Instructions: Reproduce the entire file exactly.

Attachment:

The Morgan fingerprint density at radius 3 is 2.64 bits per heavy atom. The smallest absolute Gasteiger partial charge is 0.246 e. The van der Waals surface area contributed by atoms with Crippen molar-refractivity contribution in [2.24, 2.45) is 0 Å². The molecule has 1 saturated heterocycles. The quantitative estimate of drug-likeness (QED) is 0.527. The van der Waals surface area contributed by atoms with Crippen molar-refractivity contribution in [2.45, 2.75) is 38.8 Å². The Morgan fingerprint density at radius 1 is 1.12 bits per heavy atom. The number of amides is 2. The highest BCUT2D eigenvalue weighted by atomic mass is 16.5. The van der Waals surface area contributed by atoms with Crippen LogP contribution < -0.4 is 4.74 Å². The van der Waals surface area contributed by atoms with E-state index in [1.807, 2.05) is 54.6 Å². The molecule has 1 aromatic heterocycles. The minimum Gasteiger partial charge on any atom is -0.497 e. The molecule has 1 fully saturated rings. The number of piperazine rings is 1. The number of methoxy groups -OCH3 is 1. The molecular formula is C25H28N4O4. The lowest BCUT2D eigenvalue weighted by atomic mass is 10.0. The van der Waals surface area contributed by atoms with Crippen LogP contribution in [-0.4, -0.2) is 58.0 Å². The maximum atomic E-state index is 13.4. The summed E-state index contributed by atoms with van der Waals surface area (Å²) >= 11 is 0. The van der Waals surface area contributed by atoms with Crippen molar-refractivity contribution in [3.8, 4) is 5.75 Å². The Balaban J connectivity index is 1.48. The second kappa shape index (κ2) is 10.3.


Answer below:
The Morgan fingerprint density at radius 3 is 2.64 bits per heavy atom. The smallest absolute Gasteiger partial charge is 0.246 e. The van der Waals surface area contributed by atoms with Crippen molar-refractivity contribution in [2.24, 2.45) is 0 Å². The molecule has 1 saturated heterocycles. The quantitative estimate of drug-likeness (QED) is 0.527. The van der Waals surface area contributed by atoms with Crippen molar-refractivity contribution in [2.45, 2.75) is 38.8 Å². The Morgan fingerprint density at radius 1 is 1.12 bits per heavy atom. The number of amides is 2. The highest BCUT2D eigenvalue weighted by atomic mass is 16.5. The van der Waals surface area contributed by atoms with Crippen LogP contribution < -0.4 is 4.74 Å². The van der Waals surface area contributed by atoms with E-state index in [1.807, 2.05) is 54.6 Å². The molecule has 1 aromatic heterocycles. The minimum Gasteiger partial charge on any atom is -0.497 e. The molecule has 1 fully saturated rings. The number of piperazine rings is 1. The number of methoxy groups -OCH3 is 1. The molecular formula is C25H28N4O4. The lowest BCUT2D eigenvalue weighted by atomic mass is 10.0. The van der Waals surface area contributed by atoms with Crippen LogP contribution in [-0.4, -0.2) is 58.0 Å². The maximum atomic E-state index is 13.4. The summed E-state index contributed by atoms with van der Waals surface area (Å²) >= 11 is 0. The van der Waals surface area contributed by atoms with Crippen molar-refractivity contribution in [3.8, 4) is 5.75 Å². The Balaban J connectivity index is 1.48. The second kappa shape index (κ2) is 10.3.